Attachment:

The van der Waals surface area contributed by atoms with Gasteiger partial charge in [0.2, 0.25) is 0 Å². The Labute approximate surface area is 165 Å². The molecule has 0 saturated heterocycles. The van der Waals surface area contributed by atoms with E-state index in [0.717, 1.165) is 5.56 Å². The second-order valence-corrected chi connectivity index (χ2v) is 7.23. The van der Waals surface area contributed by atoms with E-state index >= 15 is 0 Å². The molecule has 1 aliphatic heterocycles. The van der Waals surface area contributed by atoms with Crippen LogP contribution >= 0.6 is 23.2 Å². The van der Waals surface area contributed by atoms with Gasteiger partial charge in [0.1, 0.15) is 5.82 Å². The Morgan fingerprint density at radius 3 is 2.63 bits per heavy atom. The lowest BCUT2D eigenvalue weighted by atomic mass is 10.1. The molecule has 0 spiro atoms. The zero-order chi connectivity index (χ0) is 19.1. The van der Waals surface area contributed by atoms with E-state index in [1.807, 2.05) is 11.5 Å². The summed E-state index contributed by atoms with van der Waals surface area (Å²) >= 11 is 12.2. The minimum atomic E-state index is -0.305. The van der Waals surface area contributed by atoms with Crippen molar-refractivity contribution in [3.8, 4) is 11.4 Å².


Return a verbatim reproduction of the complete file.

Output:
The van der Waals surface area contributed by atoms with Gasteiger partial charge in [0.2, 0.25) is 0 Å². The Labute approximate surface area is 165 Å². The molecule has 0 saturated heterocycles. The van der Waals surface area contributed by atoms with E-state index in [0.717, 1.165) is 5.56 Å². The second-order valence-corrected chi connectivity index (χ2v) is 7.23. The van der Waals surface area contributed by atoms with E-state index >= 15 is 0 Å². The molecule has 1 aliphatic heterocycles. The van der Waals surface area contributed by atoms with Crippen LogP contribution >= 0.6 is 23.2 Å². The van der Waals surface area contributed by atoms with Gasteiger partial charge in [0.1, 0.15) is 5.82 Å². The Morgan fingerprint density at radius 3 is 2.63 bits per heavy atom. The lowest BCUT2D eigenvalue weighted by atomic mass is 10.1. The molecule has 0 spiro atoms. The zero-order chi connectivity index (χ0) is 19.1. The van der Waals surface area contributed by atoms with E-state index in [1.807, 2.05) is 11.5 Å². The summed E-state index contributed by atoms with van der Waals surface area (Å²) >= 11 is 12.2. The minimum atomic E-state index is -0.305. The van der Waals surface area contributed by atoms with Crippen molar-refractivity contribution in [3.8, 4) is 11.4 Å².